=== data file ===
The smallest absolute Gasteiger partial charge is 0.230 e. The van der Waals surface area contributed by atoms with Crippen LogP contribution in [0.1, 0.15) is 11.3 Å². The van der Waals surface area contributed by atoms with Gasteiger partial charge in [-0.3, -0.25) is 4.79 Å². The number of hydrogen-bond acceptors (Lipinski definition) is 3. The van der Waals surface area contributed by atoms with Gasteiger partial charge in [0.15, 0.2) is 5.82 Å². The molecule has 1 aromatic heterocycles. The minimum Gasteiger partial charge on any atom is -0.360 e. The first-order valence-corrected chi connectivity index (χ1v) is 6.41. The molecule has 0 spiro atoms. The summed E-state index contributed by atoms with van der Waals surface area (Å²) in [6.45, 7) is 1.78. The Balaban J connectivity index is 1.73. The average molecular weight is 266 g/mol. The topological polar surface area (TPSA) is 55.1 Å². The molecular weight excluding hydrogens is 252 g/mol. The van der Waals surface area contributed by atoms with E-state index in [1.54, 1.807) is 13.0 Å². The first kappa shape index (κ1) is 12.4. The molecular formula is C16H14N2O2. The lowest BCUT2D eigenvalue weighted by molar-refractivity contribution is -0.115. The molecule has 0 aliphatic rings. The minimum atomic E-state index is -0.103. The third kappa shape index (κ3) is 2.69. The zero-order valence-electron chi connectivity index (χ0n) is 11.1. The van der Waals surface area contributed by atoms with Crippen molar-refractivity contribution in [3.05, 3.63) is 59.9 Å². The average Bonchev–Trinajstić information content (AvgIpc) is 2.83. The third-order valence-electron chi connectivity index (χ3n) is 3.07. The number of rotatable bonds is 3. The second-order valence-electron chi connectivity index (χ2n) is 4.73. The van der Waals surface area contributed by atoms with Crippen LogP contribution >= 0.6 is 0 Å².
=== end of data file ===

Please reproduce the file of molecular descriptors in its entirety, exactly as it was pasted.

The smallest absolute Gasteiger partial charge is 0.230 e. The van der Waals surface area contributed by atoms with Crippen LogP contribution in [0.1, 0.15) is 11.3 Å². The van der Waals surface area contributed by atoms with Gasteiger partial charge in [-0.3, -0.25) is 4.79 Å². The number of hydrogen-bond acceptors (Lipinski definition) is 3. The van der Waals surface area contributed by atoms with Gasteiger partial charge in [0.15, 0.2) is 5.82 Å². The molecule has 1 aromatic heterocycles. The minimum Gasteiger partial charge on any atom is -0.360 e. The first-order valence-corrected chi connectivity index (χ1v) is 6.41. The molecule has 0 spiro atoms. The summed E-state index contributed by atoms with van der Waals surface area (Å²) in [6.45, 7) is 1.78. The Balaban J connectivity index is 1.73. The average molecular weight is 266 g/mol. The topological polar surface area (TPSA) is 55.1 Å². The molecular weight excluding hydrogens is 252 g/mol. The van der Waals surface area contributed by atoms with E-state index in [1.54, 1.807) is 13.0 Å². The first kappa shape index (κ1) is 12.4. The molecular formula is C16H14N2O2. The lowest BCUT2D eigenvalue weighted by molar-refractivity contribution is -0.115. The molecule has 0 aliphatic rings. The minimum atomic E-state index is -0.103. The third kappa shape index (κ3) is 2.69. The zero-order valence-electron chi connectivity index (χ0n) is 11.1. The van der Waals surface area contributed by atoms with Crippen molar-refractivity contribution in [3.05, 3.63) is 59.9 Å². The average Bonchev–Trinajstić information content (AvgIpc) is 2.83. The third-order valence-electron chi connectivity index (χ3n) is 3.07. The number of rotatable bonds is 3. The second-order valence-electron chi connectivity index (χ2n) is 4.73. The van der Waals surface area contributed by atoms with Crippen LogP contribution >= 0.6 is 0 Å².